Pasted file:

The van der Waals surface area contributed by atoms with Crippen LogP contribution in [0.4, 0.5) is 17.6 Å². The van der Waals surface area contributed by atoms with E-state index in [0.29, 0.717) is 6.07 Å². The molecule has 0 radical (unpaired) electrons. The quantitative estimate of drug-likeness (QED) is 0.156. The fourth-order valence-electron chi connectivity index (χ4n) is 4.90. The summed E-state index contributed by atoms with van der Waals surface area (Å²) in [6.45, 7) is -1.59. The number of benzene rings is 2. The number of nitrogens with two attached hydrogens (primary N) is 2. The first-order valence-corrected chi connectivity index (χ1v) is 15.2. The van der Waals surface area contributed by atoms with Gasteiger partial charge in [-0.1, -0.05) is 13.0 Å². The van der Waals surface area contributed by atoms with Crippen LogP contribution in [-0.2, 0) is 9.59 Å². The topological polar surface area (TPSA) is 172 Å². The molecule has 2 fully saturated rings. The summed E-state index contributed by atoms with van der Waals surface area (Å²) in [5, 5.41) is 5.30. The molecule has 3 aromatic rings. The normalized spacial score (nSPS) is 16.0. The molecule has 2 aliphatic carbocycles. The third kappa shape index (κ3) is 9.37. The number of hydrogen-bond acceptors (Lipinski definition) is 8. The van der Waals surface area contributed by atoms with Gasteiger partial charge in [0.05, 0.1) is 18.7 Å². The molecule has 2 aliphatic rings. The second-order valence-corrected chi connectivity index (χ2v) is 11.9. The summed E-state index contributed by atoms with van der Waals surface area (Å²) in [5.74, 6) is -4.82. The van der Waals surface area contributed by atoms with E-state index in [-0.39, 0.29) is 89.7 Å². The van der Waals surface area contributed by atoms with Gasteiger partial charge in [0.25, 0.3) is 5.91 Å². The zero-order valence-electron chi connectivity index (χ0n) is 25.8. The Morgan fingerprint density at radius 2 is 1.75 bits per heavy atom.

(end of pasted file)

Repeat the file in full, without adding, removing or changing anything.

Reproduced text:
The van der Waals surface area contributed by atoms with Crippen LogP contribution in [0.4, 0.5) is 17.6 Å². The van der Waals surface area contributed by atoms with E-state index in [0.29, 0.717) is 6.07 Å². The molecule has 0 radical (unpaired) electrons. The quantitative estimate of drug-likeness (QED) is 0.156. The fourth-order valence-electron chi connectivity index (χ4n) is 4.90. The summed E-state index contributed by atoms with van der Waals surface area (Å²) in [6.45, 7) is -1.59. The number of benzene rings is 2. The number of nitrogens with two attached hydrogens (primary N) is 2. The first-order valence-corrected chi connectivity index (χ1v) is 15.2. The van der Waals surface area contributed by atoms with Gasteiger partial charge in [-0.1, -0.05) is 13.0 Å². The van der Waals surface area contributed by atoms with Crippen LogP contribution in [-0.2, 0) is 9.59 Å². The topological polar surface area (TPSA) is 172 Å². The molecule has 2 fully saturated rings. The summed E-state index contributed by atoms with van der Waals surface area (Å²) in [5, 5.41) is 5.30. The molecule has 3 aromatic rings. The normalized spacial score (nSPS) is 16.0. The molecule has 2 aliphatic carbocycles. The third kappa shape index (κ3) is 9.37. The number of hydrogen-bond acceptors (Lipinski definition) is 8. The van der Waals surface area contributed by atoms with Gasteiger partial charge in [0.05, 0.1) is 18.7 Å². The molecule has 2 aliphatic rings. The second-order valence-corrected chi connectivity index (χ2v) is 11.9. The summed E-state index contributed by atoms with van der Waals surface area (Å²) in [5.74, 6) is -4.82. The van der Waals surface area contributed by atoms with E-state index in [-0.39, 0.29) is 89.7 Å². The van der Waals surface area contributed by atoms with Gasteiger partial charge in [0.25, 0.3) is 5.91 Å². The zero-order valence-electron chi connectivity index (χ0n) is 25.8. The Morgan fingerprint density at radius 2 is 1.75 bits per heavy atom.